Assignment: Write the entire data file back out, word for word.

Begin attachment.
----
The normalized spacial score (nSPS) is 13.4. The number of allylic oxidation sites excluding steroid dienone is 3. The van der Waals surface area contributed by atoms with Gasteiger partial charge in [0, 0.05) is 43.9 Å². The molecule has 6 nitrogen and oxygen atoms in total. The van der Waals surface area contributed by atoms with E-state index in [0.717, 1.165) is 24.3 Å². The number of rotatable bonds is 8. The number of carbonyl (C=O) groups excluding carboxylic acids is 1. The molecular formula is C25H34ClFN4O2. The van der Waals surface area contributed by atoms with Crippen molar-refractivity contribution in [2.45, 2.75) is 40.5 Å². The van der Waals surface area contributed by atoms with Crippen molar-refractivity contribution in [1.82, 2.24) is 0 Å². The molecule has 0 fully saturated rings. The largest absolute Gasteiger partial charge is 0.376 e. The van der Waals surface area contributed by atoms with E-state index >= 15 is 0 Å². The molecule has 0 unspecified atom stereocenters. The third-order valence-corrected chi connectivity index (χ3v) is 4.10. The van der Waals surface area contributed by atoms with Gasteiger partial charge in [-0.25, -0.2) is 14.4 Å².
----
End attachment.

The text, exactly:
The normalized spacial score (nSPS) is 13.4. The number of allylic oxidation sites excluding steroid dienone is 3. The van der Waals surface area contributed by atoms with Gasteiger partial charge in [0, 0.05) is 43.9 Å². The molecule has 6 nitrogen and oxygen atoms in total. The van der Waals surface area contributed by atoms with E-state index in [0.717, 1.165) is 24.3 Å². The number of rotatable bonds is 8. The number of carbonyl (C=O) groups excluding carboxylic acids is 1. The molecular formula is C25H34ClFN4O2. The van der Waals surface area contributed by atoms with Crippen molar-refractivity contribution in [2.45, 2.75) is 40.5 Å². The van der Waals surface area contributed by atoms with Crippen molar-refractivity contribution in [1.82, 2.24) is 0 Å². The molecule has 0 fully saturated rings. The largest absolute Gasteiger partial charge is 0.376 e. The van der Waals surface area contributed by atoms with E-state index >= 15 is 0 Å². The molecule has 0 unspecified atom stereocenters. The third-order valence-corrected chi connectivity index (χ3v) is 4.10. The van der Waals surface area contributed by atoms with Gasteiger partial charge in [-0.25, -0.2) is 14.4 Å².